I am a British national who worked for a company for 2 years in the UK before moving to Germany. After marrying and bringing up children, in 2009 I started my present job. I have had an unlimited "Aufenthaltserlaubnis" (German stay permit) since the year 2000.

Now due to Brexit I am unsure about my future here. Can anyone tell me whether after Brexit I can continue to work in Germany as before, with this Aufenthaltserlaubnis? And will I be able to claim my pension for the two years I worked in the UK?
Or will I need to apply for some other kind of permit?

I am also unsure about the status of my 23 year old who is working here, but does not have any kind of permit.

  • Hi sahmed! Incredibly as it may seem, even though Brexit is months away, nobody knows yet what will happen in the future, as in particular the UK is still debating with itself, despite a withdrawal agreement that is unlikely to pass through parliament. Therefore, we cannot yet answer this question.
    – gerrit
    Commented Nov 28, 2018 at 10:26
  • Hi, thanks, "Nothing is agreed until everything is agreed...."
    – sahmed
    Commented Nov 28, 2018 at 10:38
  • Do you only have an Aufenthaltserlaubnis? Because you are eglible for Niederlassungserlaubnis since years if you prove income and know German. A 23-year old child has to pass all the needed bureaucracy by itself. Do you have this child with a German or non-UK EU citizen?
    – Janka
    Commented Nov 28, 2018 at 13:16
  • @Janka as an EU citizen, it should not (or no longer) be necessary to have any permit as evidence of the right of residence, is it not so?
    – phoog
    Commented Nov 28, 2018 at 15:53
  • Many Britons in Germany have chosen to apply for German citizenship since the Brexit referendum. (It’s possible to retain the British citizenship in parallel, but this might no longer be the case if naturalization happens after Brexit.)
    – chirlu
    Commented Nov 29, 2018 at 10:16

1 Answer 1


If I understand correctly, your Aufenthaltserlaubnis falls outside of EU free movement law. This should mean that the status it confers does not depend on the outcome of the Brexit process.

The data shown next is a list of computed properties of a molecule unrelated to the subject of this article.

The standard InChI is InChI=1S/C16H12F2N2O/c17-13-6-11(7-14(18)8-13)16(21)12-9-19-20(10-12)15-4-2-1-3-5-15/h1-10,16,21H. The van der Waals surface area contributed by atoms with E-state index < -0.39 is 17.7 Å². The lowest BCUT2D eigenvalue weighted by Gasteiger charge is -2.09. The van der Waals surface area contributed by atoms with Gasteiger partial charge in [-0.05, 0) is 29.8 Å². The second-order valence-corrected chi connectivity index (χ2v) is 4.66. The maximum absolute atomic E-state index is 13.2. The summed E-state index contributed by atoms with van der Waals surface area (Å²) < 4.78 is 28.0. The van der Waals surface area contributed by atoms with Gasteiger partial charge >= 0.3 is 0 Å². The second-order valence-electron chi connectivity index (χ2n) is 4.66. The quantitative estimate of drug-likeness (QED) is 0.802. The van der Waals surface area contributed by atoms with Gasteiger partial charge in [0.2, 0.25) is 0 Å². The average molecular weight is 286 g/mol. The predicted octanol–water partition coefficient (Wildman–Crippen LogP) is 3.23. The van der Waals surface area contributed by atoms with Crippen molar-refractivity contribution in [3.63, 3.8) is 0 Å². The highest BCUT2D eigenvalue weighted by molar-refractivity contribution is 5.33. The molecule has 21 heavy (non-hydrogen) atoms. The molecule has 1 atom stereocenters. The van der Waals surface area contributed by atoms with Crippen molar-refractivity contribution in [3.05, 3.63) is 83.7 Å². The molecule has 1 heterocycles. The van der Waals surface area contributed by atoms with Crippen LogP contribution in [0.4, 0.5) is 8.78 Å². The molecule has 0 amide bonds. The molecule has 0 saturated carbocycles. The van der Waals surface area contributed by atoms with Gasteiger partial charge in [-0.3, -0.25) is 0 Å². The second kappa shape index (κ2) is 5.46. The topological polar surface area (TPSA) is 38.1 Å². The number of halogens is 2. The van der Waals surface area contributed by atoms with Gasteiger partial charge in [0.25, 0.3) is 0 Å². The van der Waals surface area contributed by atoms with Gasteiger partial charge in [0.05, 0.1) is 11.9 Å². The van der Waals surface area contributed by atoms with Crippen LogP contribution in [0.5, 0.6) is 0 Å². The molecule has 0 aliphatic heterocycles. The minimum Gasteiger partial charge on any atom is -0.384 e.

In addition to that, you are currently entitled to a right of permanent residence under EU law, and that may change as a result of Brexit. But since this status is additional, it should not be critical to your ability to stay in Germany, but it might be critical for others reading this message.

The draft withdrawal agreement provides (in Article 15) that a right of permanent residence acquired before the end of the transition period shall endure after the end of the transition period. It is, however, a draft, so it could change. Such a change is unlikely. Things would have to become very bad before UK and EU politicians would disrupt the lives of tens or hundreds of thousands of people in such a manner.

As I was helpfully reminded by Janka, however, there's another possibility, which is a "no-deal Brexit." In that case, there are several possible outcomes:

  1. EU courts decide that your EU citizenship somehow survives Brexit. This seems implausible, but the theory is being tested in a case in the Netherlands. I was looking for more information about that when the europa.eu became unavailable. If your EU citizenship survives Brexit, your right to reside in Germany would as well.
  2. EU or German courts decide that under some other legal theory your right to reside in Germany survives Brexit. For example, forcing UK citizens to leave Germany might be found to constitute a violation of their human rights.
  3. Germany unilaterally modifies its law to allow UK citizens already in Germany to stay.
  4. You have to leave Germany

It seems to me that the last is the least likely. The next to last seems most likely, especially if neither of the first two possibilities comes to pass.

  • It makes a difference. An Aufenthaltserlaubnis is temporary. The non-temporary type is Niederlassungserlaubnis.
    – Janka
    Commented Nov 28, 2018 at 15:59
  • @Janka but under free movement law, a 5-year resident has a right of permanent residence, period. The requirement to hold a registration certificate was abolished nearly six years ago. Given the facts described in the question, sahmed has long since acquired a right of permanent residence and is entitled to apply for a Bescheinigung des Daueraufenthaltsrechts.
    – phoog
    Commented Nov 28, 2018 at 16:06
  • The problem arises as soon the UK leaves the EU – without a deal. As soon that happens, you need a registration.
    – Janka
    Commented Nov 28, 2018 at 16:39
  • @Janka of course. But can you confirm my understanding that the Aufenthaltserlaubnis is based on German national immigration law, and is outside free movement law, so sahmed would be able to remain on the basis of that document (and to apply for a Niederlassungserlaubnis) without regard to Brexit? That is, that sahmed already possesses a permit that would allow him to remain in Germany without a deal?
    – phoog
    Commented Nov 28, 2018 at 16:46
  • 1
    @sahmed I actually think a separate question about your adult child would be sensible (with a link to this one). Obviously, you'd need to post more details about there situation. (They may already be a German citizen) Commented Nov 29, 2018 at 16:53

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